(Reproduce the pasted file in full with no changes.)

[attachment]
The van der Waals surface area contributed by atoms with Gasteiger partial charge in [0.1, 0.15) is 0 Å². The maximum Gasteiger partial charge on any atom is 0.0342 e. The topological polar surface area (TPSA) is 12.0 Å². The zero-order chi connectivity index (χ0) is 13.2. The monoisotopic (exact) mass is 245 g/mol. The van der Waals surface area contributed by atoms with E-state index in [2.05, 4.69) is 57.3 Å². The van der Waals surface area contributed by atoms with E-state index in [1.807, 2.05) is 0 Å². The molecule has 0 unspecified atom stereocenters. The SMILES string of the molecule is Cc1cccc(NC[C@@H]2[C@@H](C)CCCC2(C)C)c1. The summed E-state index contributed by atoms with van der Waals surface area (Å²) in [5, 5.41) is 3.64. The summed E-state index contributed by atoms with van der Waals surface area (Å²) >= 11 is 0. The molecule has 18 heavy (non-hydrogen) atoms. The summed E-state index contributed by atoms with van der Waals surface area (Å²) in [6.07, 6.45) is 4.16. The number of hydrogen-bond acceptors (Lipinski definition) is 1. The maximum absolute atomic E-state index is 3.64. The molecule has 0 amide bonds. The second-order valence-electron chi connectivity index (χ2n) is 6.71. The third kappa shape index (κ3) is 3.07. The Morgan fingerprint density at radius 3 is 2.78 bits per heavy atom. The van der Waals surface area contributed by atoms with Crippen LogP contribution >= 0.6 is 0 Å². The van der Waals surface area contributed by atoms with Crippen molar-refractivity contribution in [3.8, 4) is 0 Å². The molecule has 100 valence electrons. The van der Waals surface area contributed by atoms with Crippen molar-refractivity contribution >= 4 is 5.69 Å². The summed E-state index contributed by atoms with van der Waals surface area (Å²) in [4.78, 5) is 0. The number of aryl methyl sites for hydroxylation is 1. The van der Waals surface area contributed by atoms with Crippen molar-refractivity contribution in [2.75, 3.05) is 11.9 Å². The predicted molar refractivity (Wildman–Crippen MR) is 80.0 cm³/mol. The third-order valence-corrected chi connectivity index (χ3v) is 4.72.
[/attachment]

The van der Waals surface area contributed by atoms with Gasteiger partial charge in [0.1, 0.15) is 0 Å². The maximum Gasteiger partial charge on any atom is 0.0342 e. The topological polar surface area (TPSA) is 12.0 Å². The zero-order chi connectivity index (χ0) is 13.2. The monoisotopic (exact) mass is 245 g/mol. The van der Waals surface area contributed by atoms with E-state index in [2.05, 4.69) is 57.3 Å². The van der Waals surface area contributed by atoms with E-state index in [1.807, 2.05) is 0 Å². The molecule has 0 unspecified atom stereocenters. The SMILES string of the molecule is Cc1cccc(NC[C@@H]2[C@@H](C)CCCC2(C)C)c1. The summed E-state index contributed by atoms with van der Waals surface area (Å²) in [5, 5.41) is 3.64. The summed E-state index contributed by atoms with van der Waals surface area (Å²) >= 11 is 0. The molecule has 18 heavy (non-hydrogen) atoms. The summed E-state index contributed by atoms with van der Waals surface area (Å²) in [6.07, 6.45) is 4.16. The number of hydrogen-bond acceptors (Lipinski definition) is 1. The maximum absolute atomic E-state index is 3.64. The molecule has 0 amide bonds. The second-order valence-electron chi connectivity index (χ2n) is 6.71. The third kappa shape index (κ3) is 3.07. The Morgan fingerprint density at radius 3 is 2.78 bits per heavy atom. The van der Waals surface area contributed by atoms with Crippen LogP contribution >= 0.6 is 0 Å². The van der Waals surface area contributed by atoms with Crippen molar-refractivity contribution in [3.8, 4) is 0 Å². The molecule has 100 valence electrons. The van der Waals surface area contributed by atoms with Crippen molar-refractivity contribution >= 4 is 5.69 Å². The summed E-state index contributed by atoms with van der Waals surface area (Å²) in [4.78, 5) is 0. The number of aryl methyl sites for hydroxylation is 1. The van der Waals surface area contributed by atoms with Crippen molar-refractivity contribution in [2.75, 3.05) is 11.9 Å². The predicted molar refractivity (Wildman–Crippen MR) is 80.0 cm³/mol. The third-order valence-corrected chi connectivity index (χ3v) is 4.72.